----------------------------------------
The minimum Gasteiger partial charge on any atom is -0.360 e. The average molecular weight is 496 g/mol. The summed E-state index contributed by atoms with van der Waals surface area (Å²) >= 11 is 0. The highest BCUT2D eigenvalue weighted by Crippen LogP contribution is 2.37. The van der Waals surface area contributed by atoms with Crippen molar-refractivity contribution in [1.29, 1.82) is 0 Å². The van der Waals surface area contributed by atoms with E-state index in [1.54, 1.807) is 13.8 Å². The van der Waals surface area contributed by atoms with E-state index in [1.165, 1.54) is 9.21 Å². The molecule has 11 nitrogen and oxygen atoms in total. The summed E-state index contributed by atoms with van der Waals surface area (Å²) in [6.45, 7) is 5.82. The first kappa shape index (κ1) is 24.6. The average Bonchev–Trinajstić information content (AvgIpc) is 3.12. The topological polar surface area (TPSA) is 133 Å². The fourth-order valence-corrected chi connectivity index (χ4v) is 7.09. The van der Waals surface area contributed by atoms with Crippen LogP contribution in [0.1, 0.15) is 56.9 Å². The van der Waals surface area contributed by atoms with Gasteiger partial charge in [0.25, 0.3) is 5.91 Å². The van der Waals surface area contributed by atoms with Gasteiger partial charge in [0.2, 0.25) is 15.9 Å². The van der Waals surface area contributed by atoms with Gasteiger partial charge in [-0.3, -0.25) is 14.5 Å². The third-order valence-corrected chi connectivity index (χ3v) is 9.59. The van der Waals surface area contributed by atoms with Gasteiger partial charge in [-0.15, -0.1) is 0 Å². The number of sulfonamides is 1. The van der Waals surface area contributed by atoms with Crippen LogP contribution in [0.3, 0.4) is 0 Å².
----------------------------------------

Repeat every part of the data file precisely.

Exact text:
The minimum Gasteiger partial charge on any atom is -0.360 e. The average molecular weight is 496 g/mol. The summed E-state index contributed by atoms with van der Waals surface area (Å²) >= 11 is 0. The highest BCUT2D eigenvalue weighted by Crippen LogP contribution is 2.37. The van der Waals surface area contributed by atoms with Crippen molar-refractivity contribution in [1.29, 1.82) is 0 Å². The van der Waals surface area contributed by atoms with E-state index in [1.54, 1.807) is 13.8 Å². The van der Waals surface area contributed by atoms with E-state index in [1.165, 1.54) is 9.21 Å². The molecule has 11 nitrogen and oxygen atoms in total. The summed E-state index contributed by atoms with van der Waals surface area (Å²) in [6.45, 7) is 5.82. The first kappa shape index (κ1) is 24.6. The average Bonchev–Trinajstić information content (AvgIpc) is 3.12. The topological polar surface area (TPSA) is 133 Å². The fourth-order valence-corrected chi connectivity index (χ4v) is 7.09. The van der Waals surface area contributed by atoms with Crippen LogP contribution in [0.1, 0.15) is 56.9 Å². The van der Waals surface area contributed by atoms with Gasteiger partial charge in [0.25, 0.3) is 5.91 Å². The van der Waals surface area contributed by atoms with Gasteiger partial charge in [0.2, 0.25) is 15.9 Å². The van der Waals surface area contributed by atoms with Gasteiger partial charge in [-0.3, -0.25) is 14.5 Å². The third-order valence-corrected chi connectivity index (χ3v) is 9.59. The van der Waals surface area contributed by atoms with Gasteiger partial charge in [-0.15, -0.1) is 0 Å². The number of sulfonamides is 1. The van der Waals surface area contributed by atoms with Crippen LogP contribution in [0.3, 0.4) is 0 Å².